When Matthys Andries' father dies two years later in 1871, the late patriarch's address is given as Klipfontein, District Bloemfontein. Since the father is 81 at the time of death, we assume that he is living in retirement at that time with Matthys Andries, his eldest son, and that they are all on Kliprivier.
By 1877, Matthys Andries has moved his family to the area of the present Standerton on the Vaal River in the independent Transvaal Boer Republic. At this time, Standerton does not yet have a church parish and, as a result, Mathys Andries' eldest son, Matthys Stephanus, baptizes his first child in Heidelberg, nestled in the Suikerbosrand to the west.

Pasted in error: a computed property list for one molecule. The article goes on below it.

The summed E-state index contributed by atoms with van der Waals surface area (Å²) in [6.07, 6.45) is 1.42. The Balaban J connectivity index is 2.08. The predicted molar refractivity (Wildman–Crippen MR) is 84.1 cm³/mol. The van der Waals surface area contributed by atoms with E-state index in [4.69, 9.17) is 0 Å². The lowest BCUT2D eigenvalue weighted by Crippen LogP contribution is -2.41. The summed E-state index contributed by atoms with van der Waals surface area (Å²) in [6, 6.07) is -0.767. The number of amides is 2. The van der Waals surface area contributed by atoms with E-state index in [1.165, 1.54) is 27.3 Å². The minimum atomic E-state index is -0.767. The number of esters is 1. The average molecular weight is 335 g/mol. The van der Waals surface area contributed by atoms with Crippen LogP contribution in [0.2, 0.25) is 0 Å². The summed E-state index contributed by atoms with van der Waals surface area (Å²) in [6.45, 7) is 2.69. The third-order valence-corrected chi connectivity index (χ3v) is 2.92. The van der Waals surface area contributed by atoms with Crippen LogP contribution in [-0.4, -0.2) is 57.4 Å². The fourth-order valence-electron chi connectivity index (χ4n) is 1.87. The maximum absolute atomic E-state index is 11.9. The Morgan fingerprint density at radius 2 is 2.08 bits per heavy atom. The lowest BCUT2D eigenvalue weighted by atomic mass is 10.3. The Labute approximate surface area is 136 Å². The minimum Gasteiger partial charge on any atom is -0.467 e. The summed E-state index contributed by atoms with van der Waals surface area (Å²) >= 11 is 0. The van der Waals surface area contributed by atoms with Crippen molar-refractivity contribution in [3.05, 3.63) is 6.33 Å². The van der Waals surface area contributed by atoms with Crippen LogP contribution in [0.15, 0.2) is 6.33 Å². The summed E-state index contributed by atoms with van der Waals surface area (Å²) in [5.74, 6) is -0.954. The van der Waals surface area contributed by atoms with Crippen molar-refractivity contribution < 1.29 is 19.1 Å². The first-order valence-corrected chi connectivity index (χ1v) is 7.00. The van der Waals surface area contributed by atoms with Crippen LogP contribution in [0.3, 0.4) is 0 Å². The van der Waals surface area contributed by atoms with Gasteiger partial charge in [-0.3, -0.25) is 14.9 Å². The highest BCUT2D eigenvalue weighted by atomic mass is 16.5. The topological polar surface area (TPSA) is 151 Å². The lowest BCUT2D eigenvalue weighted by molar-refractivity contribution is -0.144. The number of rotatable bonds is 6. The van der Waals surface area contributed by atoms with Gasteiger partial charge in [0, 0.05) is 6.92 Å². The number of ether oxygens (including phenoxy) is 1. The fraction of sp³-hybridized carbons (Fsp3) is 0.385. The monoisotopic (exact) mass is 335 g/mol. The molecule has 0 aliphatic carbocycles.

When the Great Anglo-Boer War breaks out in September 1899, Matthys Andries, at just on 87 years of age, is too old to fight. His sons, however go off to war, each typically with two horses, an accurate government-issue German Mauser rifle firing the new smokeless rounds, and a month's supply of coffee, flour, and biltong in his saddle bags. They are eventually taken prisoner-of-war very late in that war and sent overseas to British prisoner-of-war camps in India and the island of St. Helena, where Napoleon died under suspicious circumstances in British captivity.